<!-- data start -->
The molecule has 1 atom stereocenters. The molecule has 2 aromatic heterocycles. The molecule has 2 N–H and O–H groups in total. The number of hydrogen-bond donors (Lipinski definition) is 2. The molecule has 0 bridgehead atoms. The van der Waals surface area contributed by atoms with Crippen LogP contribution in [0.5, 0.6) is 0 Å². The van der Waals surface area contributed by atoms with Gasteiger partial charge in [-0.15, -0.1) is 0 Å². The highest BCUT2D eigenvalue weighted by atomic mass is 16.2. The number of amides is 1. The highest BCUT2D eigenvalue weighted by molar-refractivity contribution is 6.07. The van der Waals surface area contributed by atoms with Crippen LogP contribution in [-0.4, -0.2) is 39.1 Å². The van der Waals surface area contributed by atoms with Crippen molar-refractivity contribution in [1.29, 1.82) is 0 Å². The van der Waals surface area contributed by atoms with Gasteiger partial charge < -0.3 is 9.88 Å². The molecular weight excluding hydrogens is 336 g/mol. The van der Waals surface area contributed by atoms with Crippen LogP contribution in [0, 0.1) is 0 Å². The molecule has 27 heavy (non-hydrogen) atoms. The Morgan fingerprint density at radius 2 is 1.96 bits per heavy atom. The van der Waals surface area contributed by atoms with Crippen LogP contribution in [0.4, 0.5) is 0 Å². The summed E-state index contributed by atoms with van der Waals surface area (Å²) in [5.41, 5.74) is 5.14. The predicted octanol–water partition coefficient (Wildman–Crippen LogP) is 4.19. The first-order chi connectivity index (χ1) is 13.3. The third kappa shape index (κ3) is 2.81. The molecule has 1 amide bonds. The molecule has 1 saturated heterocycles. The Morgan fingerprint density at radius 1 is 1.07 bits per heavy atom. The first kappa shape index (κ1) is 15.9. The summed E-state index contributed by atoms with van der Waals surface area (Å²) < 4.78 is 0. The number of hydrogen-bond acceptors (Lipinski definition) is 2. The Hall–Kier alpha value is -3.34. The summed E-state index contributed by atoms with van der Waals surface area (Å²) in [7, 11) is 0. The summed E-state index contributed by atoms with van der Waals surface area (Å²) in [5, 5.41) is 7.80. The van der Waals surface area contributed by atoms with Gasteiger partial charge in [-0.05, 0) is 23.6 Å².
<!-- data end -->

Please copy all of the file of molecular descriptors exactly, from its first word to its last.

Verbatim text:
The molecule has 1 atom stereocenters. The molecule has 2 aromatic heterocycles. The molecule has 2 N–H and O–H groups in total. The number of hydrogen-bond donors (Lipinski definition) is 2. The molecule has 0 bridgehead atoms. The van der Waals surface area contributed by atoms with Crippen LogP contribution in [0.5, 0.6) is 0 Å². The van der Waals surface area contributed by atoms with Gasteiger partial charge in [-0.15, -0.1) is 0 Å². The highest BCUT2D eigenvalue weighted by atomic mass is 16.2. The number of amides is 1. The highest BCUT2D eigenvalue weighted by molar-refractivity contribution is 6.07. The van der Waals surface area contributed by atoms with Crippen LogP contribution in [-0.4, -0.2) is 39.1 Å². The van der Waals surface area contributed by atoms with Crippen molar-refractivity contribution in [1.29, 1.82) is 0 Å². The van der Waals surface area contributed by atoms with Gasteiger partial charge < -0.3 is 9.88 Å². The molecular weight excluding hydrogens is 336 g/mol. The van der Waals surface area contributed by atoms with Crippen LogP contribution in [0, 0.1) is 0 Å². The molecule has 27 heavy (non-hydrogen) atoms. The Morgan fingerprint density at radius 2 is 1.96 bits per heavy atom. The van der Waals surface area contributed by atoms with Crippen LogP contribution in [0.4, 0.5) is 0 Å². The summed E-state index contributed by atoms with van der Waals surface area (Å²) in [5.41, 5.74) is 5.14. The predicted octanol–water partition coefficient (Wildman–Crippen LogP) is 4.19. The first-order chi connectivity index (χ1) is 13.3. The third kappa shape index (κ3) is 2.81. The molecule has 1 amide bonds. The molecule has 1 saturated heterocycles. The Morgan fingerprint density at radius 1 is 1.07 bits per heavy atom. The first kappa shape index (κ1) is 15.9. The summed E-state index contributed by atoms with van der Waals surface area (Å²) < 4.78 is 0. The number of hydrogen-bond acceptors (Lipinski definition) is 2. The Hall–Kier alpha value is -3.34. The summed E-state index contributed by atoms with van der Waals surface area (Å²) in [7, 11) is 0. The summed E-state index contributed by atoms with van der Waals surface area (Å²) in [5, 5.41) is 7.80. The van der Waals surface area contributed by atoms with Gasteiger partial charge in [-0.05, 0) is 23.6 Å².